In Delhi, Sonia has only five female members as part of her own 40-member Congress Working Committee and only one woman, Rita Bahugna Joshi, is a Pradesh Congress President. Of the nine AICC general secretaries, not one is a woman. After Ambika Soni in 1975, no woman has become the Youth Congress chief. Some Congress leaders wonder in private why Rahul was given preference over Priyanka, whose communications skills they admit are better than her brother’s. Not just the Congress, but other political parties are equally guilty of ignoring women in their power structure. The BJP doesn’t have a single female state chief or a general secretary. Its 12-member parliamentary Board has a solitary woman member.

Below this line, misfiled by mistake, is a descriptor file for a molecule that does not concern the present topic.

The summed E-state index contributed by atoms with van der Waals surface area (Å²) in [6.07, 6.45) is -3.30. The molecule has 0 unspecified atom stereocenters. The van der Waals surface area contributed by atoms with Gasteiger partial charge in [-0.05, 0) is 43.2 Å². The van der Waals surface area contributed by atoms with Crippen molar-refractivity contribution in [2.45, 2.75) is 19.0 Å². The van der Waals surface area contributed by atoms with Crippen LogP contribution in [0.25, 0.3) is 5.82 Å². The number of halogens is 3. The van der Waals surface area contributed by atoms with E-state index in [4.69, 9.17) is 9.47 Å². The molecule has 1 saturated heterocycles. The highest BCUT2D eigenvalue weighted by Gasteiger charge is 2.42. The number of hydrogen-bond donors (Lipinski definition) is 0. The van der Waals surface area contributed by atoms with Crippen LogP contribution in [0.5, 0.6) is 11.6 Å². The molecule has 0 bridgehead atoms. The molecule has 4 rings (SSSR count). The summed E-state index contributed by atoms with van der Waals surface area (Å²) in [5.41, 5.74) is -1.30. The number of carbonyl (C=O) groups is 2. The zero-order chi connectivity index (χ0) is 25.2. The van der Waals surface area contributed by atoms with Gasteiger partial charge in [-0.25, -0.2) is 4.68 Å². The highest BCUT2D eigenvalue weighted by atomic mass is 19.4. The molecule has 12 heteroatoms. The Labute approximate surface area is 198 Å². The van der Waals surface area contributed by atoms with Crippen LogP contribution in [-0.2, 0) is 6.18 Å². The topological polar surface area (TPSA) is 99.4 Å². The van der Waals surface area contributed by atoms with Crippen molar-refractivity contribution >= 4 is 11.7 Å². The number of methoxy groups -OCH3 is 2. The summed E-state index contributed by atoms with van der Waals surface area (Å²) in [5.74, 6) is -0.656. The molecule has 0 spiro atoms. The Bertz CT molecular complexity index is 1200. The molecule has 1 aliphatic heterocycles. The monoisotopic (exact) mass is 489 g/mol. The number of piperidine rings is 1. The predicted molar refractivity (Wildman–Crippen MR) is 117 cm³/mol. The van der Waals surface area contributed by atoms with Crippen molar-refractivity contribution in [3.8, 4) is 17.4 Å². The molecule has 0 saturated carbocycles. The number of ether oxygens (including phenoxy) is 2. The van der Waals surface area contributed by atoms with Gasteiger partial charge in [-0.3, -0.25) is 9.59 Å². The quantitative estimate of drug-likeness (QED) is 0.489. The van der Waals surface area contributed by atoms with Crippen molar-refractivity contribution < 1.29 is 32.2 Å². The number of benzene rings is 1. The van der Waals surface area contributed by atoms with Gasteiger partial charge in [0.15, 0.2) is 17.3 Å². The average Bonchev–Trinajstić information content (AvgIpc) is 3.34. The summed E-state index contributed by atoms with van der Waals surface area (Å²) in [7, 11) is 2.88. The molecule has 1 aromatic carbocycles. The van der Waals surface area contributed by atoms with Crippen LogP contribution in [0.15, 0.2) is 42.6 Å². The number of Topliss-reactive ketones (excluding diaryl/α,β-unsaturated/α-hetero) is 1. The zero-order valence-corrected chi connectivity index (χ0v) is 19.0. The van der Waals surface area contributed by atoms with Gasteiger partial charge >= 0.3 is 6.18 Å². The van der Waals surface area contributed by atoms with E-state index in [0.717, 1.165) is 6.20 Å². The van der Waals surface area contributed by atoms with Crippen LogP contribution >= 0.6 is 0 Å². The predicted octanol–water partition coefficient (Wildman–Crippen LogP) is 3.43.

Leader of the Opposition Sushma Swaraj doesn’t agree. “I’ve never felt any discrimination. I’ve myself held key portfolios like telecom and health but have never felt any problem. Mrs Gandhi was not from the BJP but women feel proud that she held such important positions, including that of Defence Minister.” Other regional parties like the SP, Akali Dal, National Conference, DMK, Indian National Lok Dal and Rashtriya Lok Dal are dominated by men. Tamil Nadu Chief Minister M. Karunanidhi decided to appoint his son M.K. Stalin as successor and sent his daughter Kanimozhi to Delhi for the succession in the DMK to go smoothly.